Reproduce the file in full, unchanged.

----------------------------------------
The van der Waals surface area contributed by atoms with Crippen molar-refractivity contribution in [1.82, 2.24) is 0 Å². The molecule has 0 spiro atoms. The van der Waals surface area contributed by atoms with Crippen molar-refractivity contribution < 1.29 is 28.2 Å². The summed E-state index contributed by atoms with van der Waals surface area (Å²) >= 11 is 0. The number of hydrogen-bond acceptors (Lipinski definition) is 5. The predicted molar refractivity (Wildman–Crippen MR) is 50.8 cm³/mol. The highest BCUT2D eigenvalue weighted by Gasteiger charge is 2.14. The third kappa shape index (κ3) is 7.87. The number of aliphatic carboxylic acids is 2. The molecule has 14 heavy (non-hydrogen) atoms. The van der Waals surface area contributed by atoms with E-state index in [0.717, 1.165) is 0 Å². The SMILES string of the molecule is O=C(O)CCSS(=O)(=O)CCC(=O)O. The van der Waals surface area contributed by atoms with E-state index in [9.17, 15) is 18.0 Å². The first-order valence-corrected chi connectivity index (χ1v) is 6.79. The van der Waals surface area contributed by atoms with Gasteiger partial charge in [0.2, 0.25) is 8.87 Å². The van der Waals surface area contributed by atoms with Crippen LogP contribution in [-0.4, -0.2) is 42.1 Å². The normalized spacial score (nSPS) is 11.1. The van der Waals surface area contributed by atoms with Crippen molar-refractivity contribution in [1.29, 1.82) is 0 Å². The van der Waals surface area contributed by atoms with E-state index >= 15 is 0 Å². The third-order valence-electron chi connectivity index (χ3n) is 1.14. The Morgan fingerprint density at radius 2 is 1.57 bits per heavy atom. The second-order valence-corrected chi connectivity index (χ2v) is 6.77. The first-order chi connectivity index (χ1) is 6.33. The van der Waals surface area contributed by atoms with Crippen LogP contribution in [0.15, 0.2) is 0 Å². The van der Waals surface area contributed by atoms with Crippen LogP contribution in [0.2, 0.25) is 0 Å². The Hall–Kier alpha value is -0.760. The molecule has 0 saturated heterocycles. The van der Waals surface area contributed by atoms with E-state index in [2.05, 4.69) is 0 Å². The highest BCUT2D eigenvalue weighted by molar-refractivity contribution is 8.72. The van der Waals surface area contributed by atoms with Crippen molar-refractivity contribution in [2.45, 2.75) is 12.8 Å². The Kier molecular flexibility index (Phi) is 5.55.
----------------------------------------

The van der Waals surface area contributed by atoms with Crippen molar-refractivity contribution in [1.82, 2.24) is 0 Å². The molecule has 0 spiro atoms. The van der Waals surface area contributed by atoms with Crippen molar-refractivity contribution < 1.29 is 28.2 Å². The summed E-state index contributed by atoms with van der Waals surface area (Å²) >= 11 is 0. The number of hydrogen-bond acceptors (Lipinski definition) is 5. The predicted molar refractivity (Wildman–Crippen MR) is 50.8 cm³/mol. The highest BCUT2D eigenvalue weighted by Gasteiger charge is 2.14. The third kappa shape index (κ3) is 7.87. The number of aliphatic carboxylic acids is 2. The molecule has 14 heavy (non-hydrogen) atoms. The van der Waals surface area contributed by atoms with E-state index in [0.717, 1.165) is 0 Å². The SMILES string of the molecule is O=C(O)CCSS(=O)(=O)CCC(=O)O. The van der Waals surface area contributed by atoms with E-state index in [9.17, 15) is 18.0 Å². The first-order valence-corrected chi connectivity index (χ1v) is 6.79. The van der Waals surface area contributed by atoms with Gasteiger partial charge in [0.2, 0.25) is 8.87 Å². The van der Waals surface area contributed by atoms with Crippen LogP contribution in [-0.4, -0.2) is 42.1 Å². The normalized spacial score (nSPS) is 11.1. The van der Waals surface area contributed by atoms with Crippen molar-refractivity contribution in [1.29, 1.82) is 0 Å². The van der Waals surface area contributed by atoms with E-state index >= 15 is 0 Å². The third-order valence-electron chi connectivity index (χ3n) is 1.14. The Morgan fingerprint density at radius 2 is 1.57 bits per heavy atom. The second-order valence-corrected chi connectivity index (χ2v) is 6.77. The first-order chi connectivity index (χ1) is 6.33. The van der Waals surface area contributed by atoms with Crippen LogP contribution in [0.15, 0.2) is 0 Å². The van der Waals surface area contributed by atoms with Crippen LogP contribution in [0.2, 0.25) is 0 Å². The Hall–Kier alpha value is -0.760. The molecule has 0 saturated heterocycles. The van der Waals surface area contributed by atoms with E-state index in [2.05, 4.69) is 0 Å². The highest BCUT2D eigenvalue weighted by molar-refractivity contribution is 8.72. The van der Waals surface area contributed by atoms with Crippen molar-refractivity contribution in [2.45, 2.75) is 12.8 Å². The Kier molecular flexibility index (Phi) is 5.55.